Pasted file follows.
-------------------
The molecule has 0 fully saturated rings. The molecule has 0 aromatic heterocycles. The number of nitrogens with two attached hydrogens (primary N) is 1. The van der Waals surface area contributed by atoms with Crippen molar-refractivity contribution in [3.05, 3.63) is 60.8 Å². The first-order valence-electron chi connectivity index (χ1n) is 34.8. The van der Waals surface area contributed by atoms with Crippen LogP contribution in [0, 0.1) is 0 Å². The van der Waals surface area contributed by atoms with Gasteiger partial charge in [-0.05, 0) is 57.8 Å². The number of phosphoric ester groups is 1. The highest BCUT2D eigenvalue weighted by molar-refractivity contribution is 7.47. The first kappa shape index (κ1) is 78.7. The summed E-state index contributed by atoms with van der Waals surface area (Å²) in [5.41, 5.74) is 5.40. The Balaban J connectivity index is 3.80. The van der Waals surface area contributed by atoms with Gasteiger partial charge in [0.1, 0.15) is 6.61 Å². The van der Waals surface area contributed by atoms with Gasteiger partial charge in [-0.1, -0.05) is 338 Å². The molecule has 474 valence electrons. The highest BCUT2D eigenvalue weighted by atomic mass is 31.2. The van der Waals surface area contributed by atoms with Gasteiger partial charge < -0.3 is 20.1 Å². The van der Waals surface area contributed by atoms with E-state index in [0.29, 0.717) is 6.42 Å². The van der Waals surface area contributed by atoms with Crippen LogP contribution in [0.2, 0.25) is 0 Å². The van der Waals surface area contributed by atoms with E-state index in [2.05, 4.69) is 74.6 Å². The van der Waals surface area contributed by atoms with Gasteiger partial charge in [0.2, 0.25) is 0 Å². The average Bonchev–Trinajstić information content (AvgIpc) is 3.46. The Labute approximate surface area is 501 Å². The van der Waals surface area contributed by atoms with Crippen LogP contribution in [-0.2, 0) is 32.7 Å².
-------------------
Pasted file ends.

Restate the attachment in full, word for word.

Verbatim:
The molecule has 0 fully saturated rings. The molecule has 0 aromatic heterocycles. The number of nitrogens with two attached hydrogens (primary N) is 1. The van der Waals surface area contributed by atoms with Crippen molar-refractivity contribution in [3.05, 3.63) is 60.8 Å². The first-order valence-electron chi connectivity index (χ1n) is 34.8. The van der Waals surface area contributed by atoms with Crippen LogP contribution in [0, 0.1) is 0 Å². The van der Waals surface area contributed by atoms with Gasteiger partial charge in [-0.05, 0) is 57.8 Å². The number of phosphoric ester groups is 1. The highest BCUT2D eigenvalue weighted by molar-refractivity contribution is 7.47. The first kappa shape index (κ1) is 78.7. The summed E-state index contributed by atoms with van der Waals surface area (Å²) in [5.41, 5.74) is 5.40. The Balaban J connectivity index is 3.80. The van der Waals surface area contributed by atoms with Gasteiger partial charge in [0.1, 0.15) is 6.61 Å². The van der Waals surface area contributed by atoms with Gasteiger partial charge in [-0.1, -0.05) is 338 Å². The molecule has 474 valence electrons. The highest BCUT2D eigenvalue weighted by atomic mass is 31.2. The van der Waals surface area contributed by atoms with Gasteiger partial charge < -0.3 is 20.1 Å². The van der Waals surface area contributed by atoms with E-state index in [0.29, 0.717) is 6.42 Å². The van der Waals surface area contributed by atoms with Crippen LogP contribution in [0.2, 0.25) is 0 Å². The van der Waals surface area contributed by atoms with E-state index in [2.05, 4.69) is 74.6 Å². The van der Waals surface area contributed by atoms with Gasteiger partial charge in [0.2, 0.25) is 0 Å². The average Bonchev–Trinajstić information content (AvgIpc) is 3.46. The Labute approximate surface area is 501 Å². The van der Waals surface area contributed by atoms with Crippen LogP contribution in [-0.2, 0) is 32.7 Å².